CRF Blog

Putin and the Populists

by Bill Hayes

In Putin and the Populists for the Atlantic, Ronald Brownstein looks at why populists in America and Europe are attracted to Russian President Vladimir Putin.

Across the political spectrum, mainstream foreign-policy thinkers in both the United States and Europe view Putin as a threat largely because he is pushing to expand Russian influence across eastern Europe and the Middle East in ways that could destabilize the U.S.-led system of alliances and global rules that has defined the international order since World War II. That concern has spiked amid a succession of provocative actions from Putin, ranging from his 2014 incursion into Ukraine and brutal military campaign against anti-government rebels in Syria, to the U.S. intelligence community’s conclusion that Russia hacked Democratic Party email accounts to influence the 2016 American presidential election. (Trump, due to receive an intelligence briefing about those conclusions on Friday, has steadfastly resisted and belittled that conclusion.)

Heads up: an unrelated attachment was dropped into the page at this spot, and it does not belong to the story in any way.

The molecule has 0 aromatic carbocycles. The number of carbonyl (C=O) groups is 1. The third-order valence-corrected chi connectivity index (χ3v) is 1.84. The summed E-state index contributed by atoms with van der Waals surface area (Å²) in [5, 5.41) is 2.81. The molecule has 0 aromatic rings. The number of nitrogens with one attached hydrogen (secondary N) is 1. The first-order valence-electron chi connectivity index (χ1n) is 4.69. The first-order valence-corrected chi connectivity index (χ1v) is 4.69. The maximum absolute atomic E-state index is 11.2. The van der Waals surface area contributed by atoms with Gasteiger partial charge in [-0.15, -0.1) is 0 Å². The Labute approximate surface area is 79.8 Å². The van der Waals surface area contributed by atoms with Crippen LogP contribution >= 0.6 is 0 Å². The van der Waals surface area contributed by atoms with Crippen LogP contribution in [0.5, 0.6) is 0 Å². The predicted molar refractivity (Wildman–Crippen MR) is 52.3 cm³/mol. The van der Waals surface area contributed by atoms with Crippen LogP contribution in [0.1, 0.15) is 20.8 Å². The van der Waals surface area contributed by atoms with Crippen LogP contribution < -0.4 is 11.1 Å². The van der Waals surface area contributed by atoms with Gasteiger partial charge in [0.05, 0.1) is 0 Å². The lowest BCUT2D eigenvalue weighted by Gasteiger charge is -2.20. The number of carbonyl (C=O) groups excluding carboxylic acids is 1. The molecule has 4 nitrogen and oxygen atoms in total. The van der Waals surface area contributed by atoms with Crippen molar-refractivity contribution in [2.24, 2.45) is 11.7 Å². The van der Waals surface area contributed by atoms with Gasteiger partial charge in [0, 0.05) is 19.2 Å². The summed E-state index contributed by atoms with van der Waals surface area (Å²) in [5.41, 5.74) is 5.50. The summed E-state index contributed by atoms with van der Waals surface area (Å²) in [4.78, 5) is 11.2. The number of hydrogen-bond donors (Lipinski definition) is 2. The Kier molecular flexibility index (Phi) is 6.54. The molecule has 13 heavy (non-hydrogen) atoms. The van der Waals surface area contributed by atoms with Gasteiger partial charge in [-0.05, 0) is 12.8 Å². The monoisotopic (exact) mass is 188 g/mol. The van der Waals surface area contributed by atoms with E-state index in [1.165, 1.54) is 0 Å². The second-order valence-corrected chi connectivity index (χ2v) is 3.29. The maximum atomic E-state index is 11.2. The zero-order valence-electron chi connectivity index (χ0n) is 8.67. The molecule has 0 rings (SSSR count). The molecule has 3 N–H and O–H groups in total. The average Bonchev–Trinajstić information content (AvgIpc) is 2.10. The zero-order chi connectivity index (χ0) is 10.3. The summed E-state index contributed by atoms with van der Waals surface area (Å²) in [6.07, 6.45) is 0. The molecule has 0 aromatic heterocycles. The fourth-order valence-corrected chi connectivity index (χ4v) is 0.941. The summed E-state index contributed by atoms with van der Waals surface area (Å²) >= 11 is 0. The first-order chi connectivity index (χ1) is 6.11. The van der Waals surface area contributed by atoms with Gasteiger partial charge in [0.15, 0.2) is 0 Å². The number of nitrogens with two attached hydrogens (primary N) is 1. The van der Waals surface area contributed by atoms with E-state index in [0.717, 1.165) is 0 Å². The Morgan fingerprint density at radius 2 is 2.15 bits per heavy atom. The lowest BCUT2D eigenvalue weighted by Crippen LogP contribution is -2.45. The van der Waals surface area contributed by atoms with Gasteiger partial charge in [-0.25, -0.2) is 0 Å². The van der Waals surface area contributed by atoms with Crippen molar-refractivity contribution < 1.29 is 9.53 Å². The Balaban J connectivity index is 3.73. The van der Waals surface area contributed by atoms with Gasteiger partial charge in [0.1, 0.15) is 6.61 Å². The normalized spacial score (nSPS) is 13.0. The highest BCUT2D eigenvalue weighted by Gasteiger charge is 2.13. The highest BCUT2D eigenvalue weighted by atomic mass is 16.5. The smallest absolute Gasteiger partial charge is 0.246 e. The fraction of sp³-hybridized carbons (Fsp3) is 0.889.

But the conservative-populist nationalists in both the United States and Europe view Putin as a potential ally because they are focused on a sharply contrasting set of international priorities: resisting Islamic radicalization, unwinding global economic integration, and fighting the secularization of Western societies. Top Trump advisers like … White House chief strategist Stephen Bannon and [former] National Security Adviser Michael Flynn have expressed strikingly similar views. [more]

For a related free classroom lesson, see “Putin’s Illiberal Democracy.” It is available from  CRF’s Bill of Rights in Action Archive. It is currently only in PDF and you will have to register (if you haven’t already), which is free.